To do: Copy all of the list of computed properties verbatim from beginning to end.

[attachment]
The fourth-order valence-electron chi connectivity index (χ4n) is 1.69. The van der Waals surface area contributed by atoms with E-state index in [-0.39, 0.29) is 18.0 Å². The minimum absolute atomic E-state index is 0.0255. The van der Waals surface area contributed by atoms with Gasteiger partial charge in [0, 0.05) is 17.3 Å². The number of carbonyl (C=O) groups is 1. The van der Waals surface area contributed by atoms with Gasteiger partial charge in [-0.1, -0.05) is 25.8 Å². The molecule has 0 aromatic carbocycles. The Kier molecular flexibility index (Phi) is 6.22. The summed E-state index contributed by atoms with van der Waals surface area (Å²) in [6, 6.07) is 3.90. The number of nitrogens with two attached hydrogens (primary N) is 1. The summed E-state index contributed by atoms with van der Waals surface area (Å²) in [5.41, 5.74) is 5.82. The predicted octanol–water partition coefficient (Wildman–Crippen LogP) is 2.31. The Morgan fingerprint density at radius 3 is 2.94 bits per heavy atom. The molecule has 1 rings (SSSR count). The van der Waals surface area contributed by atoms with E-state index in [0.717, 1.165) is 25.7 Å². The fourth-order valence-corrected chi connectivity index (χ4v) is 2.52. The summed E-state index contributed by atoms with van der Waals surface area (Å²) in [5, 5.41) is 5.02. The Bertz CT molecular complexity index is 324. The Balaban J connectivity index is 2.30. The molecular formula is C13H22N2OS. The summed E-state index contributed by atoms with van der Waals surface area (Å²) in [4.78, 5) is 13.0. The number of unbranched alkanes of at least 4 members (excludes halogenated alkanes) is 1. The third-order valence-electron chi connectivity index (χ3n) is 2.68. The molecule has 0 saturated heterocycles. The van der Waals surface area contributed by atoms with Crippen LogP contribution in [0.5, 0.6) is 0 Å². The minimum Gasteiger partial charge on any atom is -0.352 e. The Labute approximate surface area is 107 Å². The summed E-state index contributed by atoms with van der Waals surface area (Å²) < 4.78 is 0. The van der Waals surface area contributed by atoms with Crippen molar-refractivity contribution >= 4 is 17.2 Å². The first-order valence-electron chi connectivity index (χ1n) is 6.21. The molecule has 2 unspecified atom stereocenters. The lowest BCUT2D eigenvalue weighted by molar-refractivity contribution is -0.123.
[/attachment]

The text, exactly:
The fourth-order valence-electron chi connectivity index (χ4n) is 1.69. The van der Waals surface area contributed by atoms with E-state index in [-0.39, 0.29) is 18.0 Å². The minimum absolute atomic E-state index is 0.0255. The van der Waals surface area contributed by atoms with Gasteiger partial charge in [0, 0.05) is 17.3 Å². The number of carbonyl (C=O) groups is 1. The van der Waals surface area contributed by atoms with Gasteiger partial charge in [-0.1, -0.05) is 25.8 Å². The molecule has 0 aromatic carbocycles. The Kier molecular flexibility index (Phi) is 6.22. The summed E-state index contributed by atoms with van der Waals surface area (Å²) in [6, 6.07) is 3.90. The number of nitrogens with two attached hydrogens (primary N) is 1. The summed E-state index contributed by atoms with van der Waals surface area (Å²) in [5.41, 5.74) is 5.82. The predicted octanol–water partition coefficient (Wildman–Crippen LogP) is 2.31. The Morgan fingerprint density at radius 3 is 2.94 bits per heavy atom. The molecule has 1 rings (SSSR count). The van der Waals surface area contributed by atoms with E-state index in [0.717, 1.165) is 25.7 Å². The fourth-order valence-corrected chi connectivity index (χ4v) is 2.52. The summed E-state index contributed by atoms with van der Waals surface area (Å²) in [5, 5.41) is 5.02. The Bertz CT molecular complexity index is 324. The Balaban J connectivity index is 2.30. The molecular formula is C13H22N2OS. The summed E-state index contributed by atoms with van der Waals surface area (Å²) in [4.78, 5) is 13.0. The number of unbranched alkanes of at least 4 members (excludes halogenated alkanes) is 1. The third-order valence-electron chi connectivity index (χ3n) is 2.68. The molecule has 0 saturated heterocycles. The van der Waals surface area contributed by atoms with Crippen LogP contribution in [0.5, 0.6) is 0 Å². The minimum Gasteiger partial charge on any atom is -0.352 e. The Labute approximate surface area is 107 Å². The summed E-state index contributed by atoms with van der Waals surface area (Å²) < 4.78 is 0. The van der Waals surface area contributed by atoms with Crippen molar-refractivity contribution >= 4 is 17.2 Å². The first-order valence-electron chi connectivity index (χ1n) is 6.21. The molecule has 2 unspecified atom stereocenters. The lowest BCUT2D eigenvalue weighted by molar-refractivity contribution is -0.123.